Originating from England, a cup of tea is a staple in my daily life. I prefer hot black tea with milk and sugar. There are several varieties of tea available, such as green, white, herbal, oolong, and pu’erh tea, among others. They serve different purposes, including medicinal properties.
International Tea Day helps raise awareness about tea’s history and rich cultural and economic significance worldwide. While calling for the sustainable production and consumption of tea, it highlights the impact on farmers and workers who have been a part of the tea trade, traced back to China before it made its way to the United Kingdom in the 17th century. This day has been celebrated since 2005, but a second International Tea Day was introduced in 2019 by the United Nations on May 21. The British National Tea Day is celebrated on April 21.
For someone who loves her cup of tea, celebrating Tea Day more than once a year is awesome! Who else doesn’t want an extra cup of tea?
My favorite is Tetley Black Tea. What is yours?
Tea can be perfect for you. The health benefits associated with the different flavor profiles and types are numerous. Just a cup or two a day can deliver wholesome goodness for you. Here is an informative article on “The Best Teas to Drink For Your Health” about each type and their benefits. Talk to your medical practitioner if you are not sure about the possible side effects of drinking one of the below-listed teas.
Best for Overall Health: Green Tea
Green tea has gained popularity over the past decade for its antioxidant and weight-loss properties. L-theanine, an amino acid in green tea, helps reduce stress and anxiety and slows down the absorption of caffeine in our bodies. That means drinking green tea won’t give you the jitters or withdrawal symptoms typically associated with coffee. Various studies show that drinking a cup of green tea in between meals helps curb your appetite. The results depend on individual habits and body traits.
Best for Gut Health: Ginger Tea
Ginger is known for its anti-inflammatory and anti-ulcer effects. It’s widely preferred and used for many years to combat an upset stomach, nausea, or other stomach-related infections. A predominant flavoring agent in many Asian cuisines, ginger aids in a better and stronger digestive system.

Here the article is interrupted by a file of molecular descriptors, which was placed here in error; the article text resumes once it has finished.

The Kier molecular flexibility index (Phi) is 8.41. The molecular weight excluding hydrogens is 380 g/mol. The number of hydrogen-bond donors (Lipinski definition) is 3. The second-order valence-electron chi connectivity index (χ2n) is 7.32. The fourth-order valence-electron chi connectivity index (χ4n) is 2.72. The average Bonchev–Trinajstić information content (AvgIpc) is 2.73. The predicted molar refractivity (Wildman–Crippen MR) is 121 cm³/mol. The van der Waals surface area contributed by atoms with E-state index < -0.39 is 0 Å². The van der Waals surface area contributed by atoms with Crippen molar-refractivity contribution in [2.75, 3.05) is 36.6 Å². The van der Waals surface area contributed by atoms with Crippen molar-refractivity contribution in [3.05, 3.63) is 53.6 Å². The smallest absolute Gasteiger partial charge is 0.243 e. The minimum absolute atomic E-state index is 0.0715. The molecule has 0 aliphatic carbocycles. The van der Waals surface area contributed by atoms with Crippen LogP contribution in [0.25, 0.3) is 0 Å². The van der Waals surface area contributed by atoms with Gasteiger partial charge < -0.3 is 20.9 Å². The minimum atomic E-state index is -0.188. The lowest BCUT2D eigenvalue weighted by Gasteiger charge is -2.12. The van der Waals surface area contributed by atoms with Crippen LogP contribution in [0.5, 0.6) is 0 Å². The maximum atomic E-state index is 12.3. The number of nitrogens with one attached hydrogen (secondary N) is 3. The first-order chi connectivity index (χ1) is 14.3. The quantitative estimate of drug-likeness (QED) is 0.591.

Best for Lung Health: Herbal Tea
One of the many benefits of herbs is their anti-inflammatory powers. Depending on your taste and requirements, different herbs can be used for a good herbal tea. Mullein, horehound, nettle, and thyme are some of the many herbs commonly used.
Best for Sickness: Peppermint Tea
Peppermint has antiviral and antibacterial properties making it a good option for fighting infections and building your immunity. Peppermint tea is also known to relieve congestion and even lower fever. On a side note, did you know that peppermint tea can help with menstrual cramps apart from reducing stress and anxiety?
Best at Bedtime: Chamomile Tea
Chamomile has a mild sedative effect that helps you fall asleep and even improves your sleep quality, leaving you rested and fresh the next day. Chamomile tea is also shown to help with sleep quality problems associated with mental health issues. If you’re trying this, make sure you drink your chamomile tea 30-45 minutes before your bedtime for it to work its effect on you.
And my personal favorite…
Black tea has more caffeine and is a great kickstart to your morning. Black tea and green tea offer many common benefits, as they’re made from the same plant leaves. Leaves used to make black tea are allowed to age and oxidize, turning them brown or black giving the tea an earthy and dark taste. On the other hand, green tea leaves are heated immediately after harvest to stop oxidization, making the tea lighter in taste.
However you prefer your tea, this International Tea Day, put your kettle on, settle down with a friend or get some alone time, grab a scone (to make it a truly English experience), and cherish your hot cuppa.
Happy Tea Day!
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